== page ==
Dinner at the Eiffel Tower

2. Order food. I am a picky eater, who was accompanied by another picky eater and a vegetarian. We signed up for this Eiffel Tower tourist dinner and had to go to the tourist office to check in earlier today and confirm the reservation. When we got there we had to choose the meal we wanted in advance, and this my friends was an incident that I will never forget. The girl at the counter did not speak English. She called her manager who spoke maybe ten words of English. They both tried to explain the food of the different meals to us through gestures and drawings. It was like something from Mr. Bean and extremely ridiculous. My friend asked if they had a vegetarian meal to which the nursery replied, “What religion? My friend said, “No religion. Vegetarian. “The manager again replied,” What religion? “My friend said again,” No religion. Vegetarian. ” The headmaster looked up as if he was contemplating something and then came back to my friend, “Jew? My friend shook his head and said, “No, vegetarian.” The headmaster frowned, “Muslim?” At this point, my friend’s girlfriend and I were about to burst out laughing. It was difficult to control yourself given the number of “is this really going on?” »Situations in which we had already found ourselves. My friend thought for a minute, then replied “Hindu”.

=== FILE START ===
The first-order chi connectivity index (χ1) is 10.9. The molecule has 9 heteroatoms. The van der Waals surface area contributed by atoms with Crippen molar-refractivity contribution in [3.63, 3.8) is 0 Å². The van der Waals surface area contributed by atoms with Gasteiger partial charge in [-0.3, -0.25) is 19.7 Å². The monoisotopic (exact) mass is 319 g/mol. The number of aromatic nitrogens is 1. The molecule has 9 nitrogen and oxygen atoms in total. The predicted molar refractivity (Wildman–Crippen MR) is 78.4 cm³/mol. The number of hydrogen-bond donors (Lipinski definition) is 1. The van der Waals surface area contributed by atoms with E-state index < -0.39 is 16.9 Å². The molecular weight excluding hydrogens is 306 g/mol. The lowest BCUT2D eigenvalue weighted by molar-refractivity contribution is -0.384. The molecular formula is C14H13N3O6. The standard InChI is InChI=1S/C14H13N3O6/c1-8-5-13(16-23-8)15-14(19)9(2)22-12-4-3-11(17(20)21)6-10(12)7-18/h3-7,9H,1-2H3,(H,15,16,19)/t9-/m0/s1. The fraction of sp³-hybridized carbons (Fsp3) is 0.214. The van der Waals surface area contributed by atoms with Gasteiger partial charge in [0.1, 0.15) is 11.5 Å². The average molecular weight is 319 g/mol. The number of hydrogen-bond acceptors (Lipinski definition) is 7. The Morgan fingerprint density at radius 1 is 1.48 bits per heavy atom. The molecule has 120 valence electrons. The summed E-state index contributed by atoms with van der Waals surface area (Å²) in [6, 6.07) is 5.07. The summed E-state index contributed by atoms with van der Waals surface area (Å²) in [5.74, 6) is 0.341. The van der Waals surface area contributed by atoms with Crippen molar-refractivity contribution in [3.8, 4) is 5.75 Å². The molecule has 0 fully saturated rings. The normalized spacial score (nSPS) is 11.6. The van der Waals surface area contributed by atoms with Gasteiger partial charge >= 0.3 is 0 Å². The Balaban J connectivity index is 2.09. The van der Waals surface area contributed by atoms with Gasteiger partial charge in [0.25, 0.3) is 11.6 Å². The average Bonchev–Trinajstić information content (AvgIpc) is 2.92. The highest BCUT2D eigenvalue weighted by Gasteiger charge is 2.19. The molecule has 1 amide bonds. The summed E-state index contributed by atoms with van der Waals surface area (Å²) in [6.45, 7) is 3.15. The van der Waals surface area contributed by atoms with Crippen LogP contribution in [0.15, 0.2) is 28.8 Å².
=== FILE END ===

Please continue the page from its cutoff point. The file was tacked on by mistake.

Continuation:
The folded forehead of the crib turned into a huge smile. “Yes, Hindu. He said, nodding enthusiastically. A crisis avoided, my friend would get his vegetarian meal. Now it was my turn. From what I deciphered, I was getting a chicken appetizer and some sort of cake for dessert, but couldn’t figure out what was for dinner. The girl at the counter then drew a picture of a clam and handed it to me. I had never had clams, but thought why not give it a try. My friend’s girlfriend decided to do the same and we thought we were all ready… until they served us dinner. We were starving, as we had been running all day and eating breakfast in preparation for our grand fancy dinner at the Eiffel Tower. Although my friend just found out with his Hindu meal, we were served a fried clam shaped fish cake. I’m not talking about fried fish like fish and chips. It was like the consistency of tuna inside and smelled like a can of cat food. Needless to say, we wish we could have spoken French that day.

Looking like ignorant tourists outside the Louvre

1. So as not to appear like an ignorant tourist. I can’t tell you how embarrassing it was to have to approach people on the street and beg them to help us. Although almost everyone we met were extremely nice even though they couldn’t help it was still awkward and I’m sure some of them at least bother. We didn’t plan our trip well, it was a last minute getaway from London, but we should have at least bought a dictionary or a guidebook or something.